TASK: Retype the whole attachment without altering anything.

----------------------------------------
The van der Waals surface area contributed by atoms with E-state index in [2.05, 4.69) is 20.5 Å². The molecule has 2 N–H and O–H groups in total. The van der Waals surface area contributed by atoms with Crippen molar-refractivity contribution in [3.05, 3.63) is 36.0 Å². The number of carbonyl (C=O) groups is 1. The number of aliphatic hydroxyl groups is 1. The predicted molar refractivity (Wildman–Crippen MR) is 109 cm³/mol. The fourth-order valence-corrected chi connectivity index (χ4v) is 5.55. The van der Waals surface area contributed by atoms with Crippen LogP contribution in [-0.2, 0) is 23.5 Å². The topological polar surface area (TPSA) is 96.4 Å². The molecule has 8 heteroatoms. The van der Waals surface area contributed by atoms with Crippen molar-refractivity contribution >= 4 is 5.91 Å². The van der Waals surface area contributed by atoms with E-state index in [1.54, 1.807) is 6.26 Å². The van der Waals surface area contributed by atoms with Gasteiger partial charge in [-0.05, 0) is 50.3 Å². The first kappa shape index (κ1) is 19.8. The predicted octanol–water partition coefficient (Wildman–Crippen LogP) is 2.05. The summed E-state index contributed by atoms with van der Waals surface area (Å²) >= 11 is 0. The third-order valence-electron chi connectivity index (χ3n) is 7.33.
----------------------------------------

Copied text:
The van der Waals surface area contributed by atoms with E-state index in [2.05, 4.69) is 20.5 Å². The molecule has 2 N–H and O–H groups in total. The van der Waals surface area contributed by atoms with Crippen molar-refractivity contribution in [3.05, 3.63) is 36.0 Å². The number of carbonyl (C=O) groups is 1. The number of aliphatic hydroxyl groups is 1. The predicted molar refractivity (Wildman–Crippen MR) is 109 cm³/mol. The fourth-order valence-corrected chi connectivity index (χ4v) is 5.55. The van der Waals surface area contributed by atoms with Crippen LogP contribution in [-0.2, 0) is 23.5 Å². The topological polar surface area (TPSA) is 96.4 Å². The molecule has 8 heteroatoms. The van der Waals surface area contributed by atoms with Crippen molar-refractivity contribution >= 4 is 5.91 Å². The van der Waals surface area contributed by atoms with E-state index in [1.54, 1.807) is 6.26 Å². The van der Waals surface area contributed by atoms with Gasteiger partial charge in [-0.05, 0) is 50.3 Å². The first kappa shape index (κ1) is 19.8. The predicted octanol–water partition coefficient (Wildman–Crippen LogP) is 2.05. The summed E-state index contributed by atoms with van der Waals surface area (Å²) >= 11 is 0. The third-order valence-electron chi connectivity index (χ3n) is 7.33.